Opportunity youth — previously known as disconnected youth — references young people ages 16 to 24 who are neither enrolled in school nor engaged in the labor force. According to the American Youth Policy Forum, being disconnected from education and work at this early age has lifelong ramifications, including “lower incomes, higher unemployment rates, and negative physical and mental health outcomes.” From a national perspective, United Health Foundation’s annual health rankings report shows that Minnesota had the lowest percent share of disconnected youth population (6.2%) and Georgia ranked 11th highest (13.5%) in percent share of the disconnected youth population ages between 16 to 24 in 2016. Nationally, 11.5 percent of youth fall into the “opportunity youth” category.
Percent Share of Disconnected Youth (Ages 16-24), 2017
Source: Measure of America, Youth Disconnection Report via United Health Foundation
21 County Metro
The map below symbolizes census tracts in the 21-County Atlanta metro according to the shares of a subset of disconnected youth — that’s again those between ages 16 and 19 — using the American Community Survey (ACS)’s 2013-2017 five-year rolling average.
The good news? ACS estimates show that of the more than 950 Census tracts in the 21-County metro, nearly half (46.4 percent) have no disconnected youth.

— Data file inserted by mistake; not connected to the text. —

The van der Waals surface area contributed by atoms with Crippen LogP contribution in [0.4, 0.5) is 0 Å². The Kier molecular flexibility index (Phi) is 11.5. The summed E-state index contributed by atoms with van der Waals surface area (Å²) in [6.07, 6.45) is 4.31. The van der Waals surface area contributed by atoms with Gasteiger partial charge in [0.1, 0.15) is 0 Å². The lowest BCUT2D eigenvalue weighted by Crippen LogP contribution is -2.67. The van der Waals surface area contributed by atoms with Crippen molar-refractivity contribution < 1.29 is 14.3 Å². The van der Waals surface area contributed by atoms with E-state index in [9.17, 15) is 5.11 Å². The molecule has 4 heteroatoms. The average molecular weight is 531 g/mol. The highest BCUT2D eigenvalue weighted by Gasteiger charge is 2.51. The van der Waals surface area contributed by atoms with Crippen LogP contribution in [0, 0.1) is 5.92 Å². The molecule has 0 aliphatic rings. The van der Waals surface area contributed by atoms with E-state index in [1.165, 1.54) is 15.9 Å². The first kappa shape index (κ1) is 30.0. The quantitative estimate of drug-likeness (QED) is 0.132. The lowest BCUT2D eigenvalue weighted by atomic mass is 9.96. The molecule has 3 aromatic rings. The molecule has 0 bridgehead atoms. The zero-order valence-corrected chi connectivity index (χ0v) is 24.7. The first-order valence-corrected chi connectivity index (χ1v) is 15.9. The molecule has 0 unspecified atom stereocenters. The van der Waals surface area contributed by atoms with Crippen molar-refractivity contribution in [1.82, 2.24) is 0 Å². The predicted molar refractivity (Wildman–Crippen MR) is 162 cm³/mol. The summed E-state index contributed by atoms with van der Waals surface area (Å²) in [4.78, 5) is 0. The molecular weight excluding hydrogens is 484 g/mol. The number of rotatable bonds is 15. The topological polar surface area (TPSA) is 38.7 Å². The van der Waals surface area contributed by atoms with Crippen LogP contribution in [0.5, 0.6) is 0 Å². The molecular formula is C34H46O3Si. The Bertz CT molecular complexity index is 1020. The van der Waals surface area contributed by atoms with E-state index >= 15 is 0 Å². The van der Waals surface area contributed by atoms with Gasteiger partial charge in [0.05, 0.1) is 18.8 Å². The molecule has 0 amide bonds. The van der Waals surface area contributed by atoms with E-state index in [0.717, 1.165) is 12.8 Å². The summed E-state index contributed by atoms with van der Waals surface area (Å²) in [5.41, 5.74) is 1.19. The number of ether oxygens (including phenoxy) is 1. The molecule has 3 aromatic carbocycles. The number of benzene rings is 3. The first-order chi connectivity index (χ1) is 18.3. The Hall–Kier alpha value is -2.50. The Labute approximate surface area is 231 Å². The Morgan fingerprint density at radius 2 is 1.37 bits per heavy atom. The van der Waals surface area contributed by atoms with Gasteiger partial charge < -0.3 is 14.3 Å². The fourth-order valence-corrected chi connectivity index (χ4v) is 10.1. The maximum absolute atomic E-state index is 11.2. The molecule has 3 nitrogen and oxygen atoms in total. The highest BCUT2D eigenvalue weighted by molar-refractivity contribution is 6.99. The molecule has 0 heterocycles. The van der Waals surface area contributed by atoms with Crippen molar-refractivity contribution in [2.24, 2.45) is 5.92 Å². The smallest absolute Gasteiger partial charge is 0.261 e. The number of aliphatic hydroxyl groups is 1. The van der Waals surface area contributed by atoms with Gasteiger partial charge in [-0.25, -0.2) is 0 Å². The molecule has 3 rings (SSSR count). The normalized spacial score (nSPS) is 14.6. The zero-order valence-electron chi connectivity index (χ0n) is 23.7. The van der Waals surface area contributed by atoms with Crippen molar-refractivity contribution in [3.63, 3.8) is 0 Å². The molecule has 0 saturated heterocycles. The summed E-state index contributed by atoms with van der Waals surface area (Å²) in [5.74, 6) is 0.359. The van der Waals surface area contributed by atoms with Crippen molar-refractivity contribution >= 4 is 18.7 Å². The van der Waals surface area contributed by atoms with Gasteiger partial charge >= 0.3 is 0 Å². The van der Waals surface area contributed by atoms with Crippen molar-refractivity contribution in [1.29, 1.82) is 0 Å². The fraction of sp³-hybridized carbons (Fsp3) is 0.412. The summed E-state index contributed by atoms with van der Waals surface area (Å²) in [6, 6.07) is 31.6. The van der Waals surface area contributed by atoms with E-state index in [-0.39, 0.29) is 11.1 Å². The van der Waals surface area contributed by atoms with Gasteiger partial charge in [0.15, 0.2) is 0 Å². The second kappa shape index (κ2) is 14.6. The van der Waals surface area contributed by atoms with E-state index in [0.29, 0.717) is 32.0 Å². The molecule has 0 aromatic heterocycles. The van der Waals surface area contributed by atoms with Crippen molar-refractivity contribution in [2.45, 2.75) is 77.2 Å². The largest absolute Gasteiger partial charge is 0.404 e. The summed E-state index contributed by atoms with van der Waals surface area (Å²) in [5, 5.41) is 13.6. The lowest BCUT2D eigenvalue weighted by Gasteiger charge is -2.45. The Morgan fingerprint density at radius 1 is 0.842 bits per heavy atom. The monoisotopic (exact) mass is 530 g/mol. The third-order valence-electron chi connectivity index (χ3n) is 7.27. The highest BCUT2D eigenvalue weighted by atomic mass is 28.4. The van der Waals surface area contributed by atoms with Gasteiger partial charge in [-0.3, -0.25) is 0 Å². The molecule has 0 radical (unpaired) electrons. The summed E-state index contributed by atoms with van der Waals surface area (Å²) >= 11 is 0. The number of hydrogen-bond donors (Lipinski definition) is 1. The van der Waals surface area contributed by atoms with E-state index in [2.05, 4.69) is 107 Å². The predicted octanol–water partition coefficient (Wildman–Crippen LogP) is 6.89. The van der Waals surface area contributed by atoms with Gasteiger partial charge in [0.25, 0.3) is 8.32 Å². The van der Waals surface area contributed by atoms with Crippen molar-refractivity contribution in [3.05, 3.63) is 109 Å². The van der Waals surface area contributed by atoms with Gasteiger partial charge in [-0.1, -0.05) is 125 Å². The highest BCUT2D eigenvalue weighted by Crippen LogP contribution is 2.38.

The less rosy news? The highest estimated rate of this subset of disconnected youth is really high and in some predictable areas. In Census tract 231.15 in DeKalb County, where legal facilities including the DeKalb County Juvenile Court, DeKalb County Jail and Magistrate Court-Criminal Division, ACS estimates hold that about 92 percent of youth ages 16 to 19 fall under the “disconnected youth” designation. The second-highest (75.8 percent) is Census tract 7 in Fulton County, where the Fulton County Jail is located.
Those tracts are, thankfully, the outliers. The highest rates of disconnected youth found across the rest of the metro’s Census tracts is less than 46 percent.
The map also offers the opportunity to compare this data with data on families in which no parent is in the labor force. According to the American Community Survey’s 2013-2017 data, Census Tract 18 and 106.01 in Fulton County, near downtown Atlanta, have the first and second highest percent share of children living in families with an unemployed parent (46.1 percent and 44.7 percent, respectively). One note on interpreting this data: since we’re talking about (overall) very small shares of residents falling into this category in any given Census tract, the margins of error are quite high. In the two tracts noted, for instance, the margins of error for the estimate are 39.9 percent and 23.6 percent, respectively.
Map explorer tool
Source: ACS 2013-2017
Finally, to get a lot more policy information on and discussion about opportunity youth, as well as to see some profiles of terrific Atlanta-area initiatives that try to address the challenge, check out a related post on this blog last year